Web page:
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Kevin Prince, Johnathan Franklin and the Bruins hope to keep building against Arizona

UCLA offense showed improvement against Cal but seeks more touchdowns, fewer field goals. Norm Chow sees 'huge upside' in Prince.

October 24, 2009|Chris Foster

UCLA showed some signs of life on offense last week against California.

The Bruins rolled up 418 total yards. Quarterback Kevin Prince passed for 311 yards. Tailback Johnathan Franklin had a 74-yard touchdown run on a bum left ankle.

That's the glass-half-full spin.

There's also the glass-is-cracked-and-leaking-all-over-the-counter view of things.

The Bruins had to settle for field goals three of the four times they advanced close to the end zone. Prince had a pass intercepted and returned for a touchdown. He also fumbled while being sacked, leading to another touchdown in a 45-26 loss.

Tidying up the situation today against Arizona largely falls on Prince, who will be making his third start since returning from a fractured jaw. He completed 21 of 41 passes against Cal, and put 26 points on the board.

"This guy has a huge upside if he gets better every week," offensive coordinator Norm Chow said.

Prince felt he took a step forward in some areas.

"I was happy with a lot of the split-second decision-making I did," Prince said. "I obviously didn't make the right decision every time, and I made some bad throws. But I felt good with my ability not to really think, but to react."

He should have an opportunity to shine against the Wildcats, who were carved up by Stanford quarterback Andrew Luck.

Luck, who, like Prince, is a redshirt freshman, passed for 423 yards and three touchdowns last week. Oregon State's Sean Canfield had 303 yards passing and two touchdowns against Arizona.

Even so, the Wildcats won both games.

"They're a good zone-coverage team," Prince said. "There is always a window of opportunity, but it closes quickly. We have to run good routes and my throws have to be on time."

Prince did that for the most part against Cal, but he said, "We can't get too far ahead of ourselves. I turned the ball over twice."

As for the Bruins' red-zone woes, Prince said, "It's usually 10 guys doing the right things and one guy messing up. That breaks everything down, whether it's me missing Taylor [Embree] on a route or something else."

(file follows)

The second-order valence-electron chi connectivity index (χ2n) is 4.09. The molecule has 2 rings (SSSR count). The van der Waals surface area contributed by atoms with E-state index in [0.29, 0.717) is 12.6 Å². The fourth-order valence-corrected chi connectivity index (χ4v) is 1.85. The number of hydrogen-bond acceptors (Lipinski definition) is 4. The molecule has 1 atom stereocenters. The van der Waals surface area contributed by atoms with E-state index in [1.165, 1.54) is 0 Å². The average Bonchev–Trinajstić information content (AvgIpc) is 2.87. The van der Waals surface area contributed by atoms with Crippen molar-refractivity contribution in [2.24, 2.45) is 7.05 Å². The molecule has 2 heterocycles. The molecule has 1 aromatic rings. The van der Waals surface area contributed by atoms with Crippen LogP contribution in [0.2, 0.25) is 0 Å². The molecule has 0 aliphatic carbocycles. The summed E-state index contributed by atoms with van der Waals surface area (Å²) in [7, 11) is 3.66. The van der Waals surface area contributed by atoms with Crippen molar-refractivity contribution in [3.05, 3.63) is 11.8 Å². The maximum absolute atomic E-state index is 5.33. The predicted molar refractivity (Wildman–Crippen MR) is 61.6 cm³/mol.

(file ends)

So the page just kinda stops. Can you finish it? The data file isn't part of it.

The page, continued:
Injury report

Both teams have key players banged up on defense.

UCLA linebacker Reggie Carter practiced little for the second consecutive week while resting an injured left knee. Carter has to wear a knee brace to get on the field.

Coach Rick Neuheisel said that Carter would play, though he was not basing this on medical information.

"I just know who Reggie Carter is," Neuheisel said.

The news appeared to be better about Arizona defensive end Brooks Reed, the 2008 team leader with eight sacks.

Arizona Coach Mike Stoops said Reed was still suffering from a high ankle sprain, but was hoping he would "get out there a higher percentage of time." Reed played sparingly against Stanford after sitting out two games.

Chicken or the egg?

Wildcats tailback Nic Grigsby is still bothered by a sore shoulder, though he had a 57-yard run for the winning touchdown against Stanford.

UCLA has faced five running backs who rank among the top 25 rushers in the nation -- Stanford's Toby Gerhart (No. 5), Tennessee's Montario Hardesty (No. 12), California's Jahvid Best (No. 20), Oregon's LaMichael James (No. 23) and Kansas State's Daniel Thomas (No. 25).

It raises the question: Are these guys that good or have the Bruins given them a leg up?

Grigsby, who ran for 124 yards against the Bruins in a 2007 game, checks in this week at No. 41 at 84.8 yards a game.

Up next week: Oregon State's Jacquizz Rodgers, the nation's ninth-leading rusher before today's games.


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